Humanoids from the Deep (1980)

R   |    |  Horror, Sci-Fi


Humanoids from the Deep (1980) Poster

Scientific experiments backfire and produce horrific mutations: half man, half fish, which terrorize a small fishing village by killing the men and raping the women.

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5.7/10
6,268

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  • Linda Shayne and Greg Travis in Humanoids from the Deep (1980)
  • Vic Morrow and Anthony Pena in Humanoids from the Deep (1980)
  • Meegan King in Humanoids from the Deep (1980)
  • Meegan King and Lynn Theel in Humanoids from the Deep (1980)
  • Humanoids from the Deep (1980)
  • Doug McClure and Ann Turkel in Humanoids from the Deep (1980)

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Reviews & Commentary

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User Reviews


14 December 2004 | Coventry
8
| Truly nasty and exploitative Corman-highlight
With some imagination, the best way to describe "Humanoids from the Deep" is calling it a nasty and perverted update of the "Creature from the Black Lagoon"-premise. That classic Jack Arnold featured oppressed sexual undertones while HftD is a downright outrageous and rancid flick. Not bad to see a woman directs a more or less anti-women movie…even though Corman hired someone else to shoot extra sleaze-footage. In many ways, it also feels like you're watching an Italian horror product! The style and atmosphere of this film are so silly, the violence is so explicit and the plot rips off several other genre classics. Don't be fooled, however, because this is an authentic Roger Corman production and definitely one of the most entertaining ones he ever was involved in. The plot handles about ecologically mutated fish that attack a little fish-town during the annual salmon-festival. The creatures, which evolve amazingly fast, kill the men and rape the women.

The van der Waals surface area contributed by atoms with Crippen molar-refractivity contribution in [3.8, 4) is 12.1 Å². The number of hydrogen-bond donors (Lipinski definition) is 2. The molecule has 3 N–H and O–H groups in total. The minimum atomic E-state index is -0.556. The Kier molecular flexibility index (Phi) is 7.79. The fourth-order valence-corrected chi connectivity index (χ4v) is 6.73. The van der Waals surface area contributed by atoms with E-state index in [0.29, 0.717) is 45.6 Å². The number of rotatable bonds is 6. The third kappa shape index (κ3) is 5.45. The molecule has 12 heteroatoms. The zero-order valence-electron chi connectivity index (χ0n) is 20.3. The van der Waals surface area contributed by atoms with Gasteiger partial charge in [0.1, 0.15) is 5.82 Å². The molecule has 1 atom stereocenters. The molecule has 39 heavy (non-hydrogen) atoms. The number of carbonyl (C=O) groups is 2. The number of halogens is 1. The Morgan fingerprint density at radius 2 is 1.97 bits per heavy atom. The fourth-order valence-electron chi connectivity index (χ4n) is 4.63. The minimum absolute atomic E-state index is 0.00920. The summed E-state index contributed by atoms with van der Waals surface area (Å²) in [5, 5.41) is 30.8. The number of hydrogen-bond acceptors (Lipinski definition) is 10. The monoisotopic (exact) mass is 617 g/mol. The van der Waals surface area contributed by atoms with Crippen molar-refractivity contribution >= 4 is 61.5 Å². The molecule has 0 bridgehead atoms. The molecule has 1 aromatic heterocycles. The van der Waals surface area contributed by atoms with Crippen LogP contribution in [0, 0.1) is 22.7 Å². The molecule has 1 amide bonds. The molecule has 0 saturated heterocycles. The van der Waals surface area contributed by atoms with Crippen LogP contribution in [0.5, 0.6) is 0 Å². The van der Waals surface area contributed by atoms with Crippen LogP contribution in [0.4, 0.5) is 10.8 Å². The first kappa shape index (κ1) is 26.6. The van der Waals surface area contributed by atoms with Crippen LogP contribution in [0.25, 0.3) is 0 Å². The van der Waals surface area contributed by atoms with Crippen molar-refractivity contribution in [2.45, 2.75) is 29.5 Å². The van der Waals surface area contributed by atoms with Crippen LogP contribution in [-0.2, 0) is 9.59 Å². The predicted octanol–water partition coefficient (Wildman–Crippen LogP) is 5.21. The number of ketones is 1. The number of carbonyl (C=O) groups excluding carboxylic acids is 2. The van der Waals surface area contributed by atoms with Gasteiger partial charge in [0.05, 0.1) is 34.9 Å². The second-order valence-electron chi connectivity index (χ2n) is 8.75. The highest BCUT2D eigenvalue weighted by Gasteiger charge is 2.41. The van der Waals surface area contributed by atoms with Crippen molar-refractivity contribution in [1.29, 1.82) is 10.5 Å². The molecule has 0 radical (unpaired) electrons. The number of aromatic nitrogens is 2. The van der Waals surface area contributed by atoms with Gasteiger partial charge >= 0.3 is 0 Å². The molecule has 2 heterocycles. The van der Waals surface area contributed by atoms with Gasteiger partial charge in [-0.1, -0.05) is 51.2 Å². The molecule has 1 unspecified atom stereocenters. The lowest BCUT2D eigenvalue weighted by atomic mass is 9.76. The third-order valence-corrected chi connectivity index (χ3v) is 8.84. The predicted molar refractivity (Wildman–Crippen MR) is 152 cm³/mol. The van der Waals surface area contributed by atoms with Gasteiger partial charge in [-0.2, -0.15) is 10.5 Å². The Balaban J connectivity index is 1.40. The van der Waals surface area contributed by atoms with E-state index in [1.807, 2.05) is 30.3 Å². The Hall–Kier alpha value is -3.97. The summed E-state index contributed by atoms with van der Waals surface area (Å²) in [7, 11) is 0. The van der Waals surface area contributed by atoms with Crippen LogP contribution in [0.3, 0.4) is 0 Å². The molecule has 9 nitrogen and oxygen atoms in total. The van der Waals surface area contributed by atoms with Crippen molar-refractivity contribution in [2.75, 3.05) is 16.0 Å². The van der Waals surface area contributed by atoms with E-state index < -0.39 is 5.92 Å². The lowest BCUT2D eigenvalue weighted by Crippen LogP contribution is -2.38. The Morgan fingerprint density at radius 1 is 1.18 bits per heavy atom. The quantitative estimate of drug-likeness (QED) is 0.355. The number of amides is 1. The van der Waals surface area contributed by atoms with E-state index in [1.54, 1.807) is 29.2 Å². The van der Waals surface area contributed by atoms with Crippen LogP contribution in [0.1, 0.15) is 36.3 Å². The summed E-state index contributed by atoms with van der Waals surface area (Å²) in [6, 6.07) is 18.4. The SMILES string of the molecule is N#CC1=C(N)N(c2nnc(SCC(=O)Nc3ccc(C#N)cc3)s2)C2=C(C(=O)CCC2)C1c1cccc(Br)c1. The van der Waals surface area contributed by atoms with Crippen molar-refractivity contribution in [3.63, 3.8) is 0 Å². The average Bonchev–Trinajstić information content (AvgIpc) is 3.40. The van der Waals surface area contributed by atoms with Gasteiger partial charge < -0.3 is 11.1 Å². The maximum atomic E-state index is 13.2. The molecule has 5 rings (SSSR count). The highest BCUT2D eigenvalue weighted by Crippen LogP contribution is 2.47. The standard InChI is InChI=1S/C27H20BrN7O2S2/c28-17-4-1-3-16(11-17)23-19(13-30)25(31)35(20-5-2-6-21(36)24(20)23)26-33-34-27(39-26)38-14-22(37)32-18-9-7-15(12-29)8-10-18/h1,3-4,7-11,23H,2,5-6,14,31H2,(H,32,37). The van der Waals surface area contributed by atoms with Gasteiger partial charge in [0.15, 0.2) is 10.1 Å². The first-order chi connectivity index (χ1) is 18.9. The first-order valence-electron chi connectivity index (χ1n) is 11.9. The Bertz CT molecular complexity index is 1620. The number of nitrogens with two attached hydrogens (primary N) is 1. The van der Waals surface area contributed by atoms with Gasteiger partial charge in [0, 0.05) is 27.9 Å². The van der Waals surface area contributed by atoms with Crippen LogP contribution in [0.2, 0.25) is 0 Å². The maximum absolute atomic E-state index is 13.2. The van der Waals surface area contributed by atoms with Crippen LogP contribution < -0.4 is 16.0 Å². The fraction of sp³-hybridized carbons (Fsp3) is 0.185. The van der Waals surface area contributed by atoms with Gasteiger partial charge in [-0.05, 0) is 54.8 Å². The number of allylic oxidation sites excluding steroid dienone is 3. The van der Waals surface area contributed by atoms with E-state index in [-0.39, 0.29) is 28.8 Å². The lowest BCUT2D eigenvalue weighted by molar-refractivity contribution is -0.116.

"Humanoids from the Deep" is an unbelievably entertaining gorefest! The monster-suits are some of the most efficient ever and they look truly despicable. The gratuitous nudity is – of course – a very redundant element but Corman surely knows that it sells. As mentioned before, this film rips off quite a few genre hits and cleverly uses eerie ideas (and music) from "Jaws" and "Alien". The make-up effects are simply disgusting … and that's a positive comment. Especially the grotesque finale, set during the yearly festival, contains some sickness every self-respecting horror fan should see. Even though the film could have used a little more humor to put it the wholesome into perspective a little, this surely is fundamental viewing for all fans of trash film-making. For some incomprehensible reason, Corman also put his money in made-for-TV remake during the 90's. That film might be fairly gore as well, but it entirely lacks the campy, light-headed fun of this original. Make sure you watch the right version!

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